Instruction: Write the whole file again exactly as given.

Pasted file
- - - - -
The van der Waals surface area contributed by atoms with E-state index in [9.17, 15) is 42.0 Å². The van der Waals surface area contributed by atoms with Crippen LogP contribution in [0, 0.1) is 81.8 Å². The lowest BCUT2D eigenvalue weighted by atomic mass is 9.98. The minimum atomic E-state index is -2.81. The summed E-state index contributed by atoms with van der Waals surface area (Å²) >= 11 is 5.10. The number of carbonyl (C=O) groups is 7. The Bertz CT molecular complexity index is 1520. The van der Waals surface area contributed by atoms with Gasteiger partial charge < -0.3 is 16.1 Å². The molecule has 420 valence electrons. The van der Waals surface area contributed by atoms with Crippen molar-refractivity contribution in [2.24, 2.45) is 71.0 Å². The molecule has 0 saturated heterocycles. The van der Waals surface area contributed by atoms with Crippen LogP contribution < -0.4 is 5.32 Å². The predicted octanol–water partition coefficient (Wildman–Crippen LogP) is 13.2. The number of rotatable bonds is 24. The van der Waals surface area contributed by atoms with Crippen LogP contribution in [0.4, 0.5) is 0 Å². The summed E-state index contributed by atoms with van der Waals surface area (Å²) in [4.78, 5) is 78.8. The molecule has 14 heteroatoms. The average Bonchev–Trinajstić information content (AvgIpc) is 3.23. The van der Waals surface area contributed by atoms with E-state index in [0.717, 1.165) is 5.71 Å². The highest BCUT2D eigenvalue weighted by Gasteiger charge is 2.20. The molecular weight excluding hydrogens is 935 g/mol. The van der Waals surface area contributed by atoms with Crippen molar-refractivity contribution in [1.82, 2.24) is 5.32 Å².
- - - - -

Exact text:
The van der Waals surface area contributed by atoms with E-state index in [9.17, 15) is 42.0 Å². The van der Waals surface area contributed by atoms with Crippen LogP contribution in [0, 0.1) is 81.8 Å². The lowest BCUT2D eigenvalue weighted by atomic mass is 9.98. The minimum atomic E-state index is -2.81. The summed E-state index contributed by atoms with van der Waals surface area (Å²) >= 11 is 5.10. The number of carbonyl (C=O) groups is 7. The Bertz CT molecular complexity index is 1520. The van der Waals surface area contributed by atoms with Gasteiger partial charge < -0.3 is 16.1 Å². The molecule has 420 valence electrons. The van der Waals surface area contributed by atoms with Crippen molar-refractivity contribution in [2.24, 2.45) is 71.0 Å². The molecule has 0 saturated heterocycles. The van der Waals surface area contributed by atoms with Crippen LogP contribution < -0.4 is 5.32 Å². The predicted octanol–water partition coefficient (Wildman–Crippen LogP) is 13.2. The number of rotatable bonds is 24. The van der Waals surface area contributed by atoms with Crippen LogP contribution in [0.4, 0.5) is 0 Å². The summed E-state index contributed by atoms with van der Waals surface area (Å²) in [4.78, 5) is 78.8. The molecule has 14 heteroatoms. The average Bonchev–Trinajstić information content (AvgIpc) is 3.23. The van der Waals surface area contributed by atoms with E-state index in [0.717, 1.165) is 5.71 Å². The highest BCUT2D eigenvalue weighted by Gasteiger charge is 2.20. The molecular weight excluding hydrogens is 935 g/mol. The van der Waals surface area contributed by atoms with Crippen molar-refractivity contribution in [1.82, 2.24) is 5.32 Å².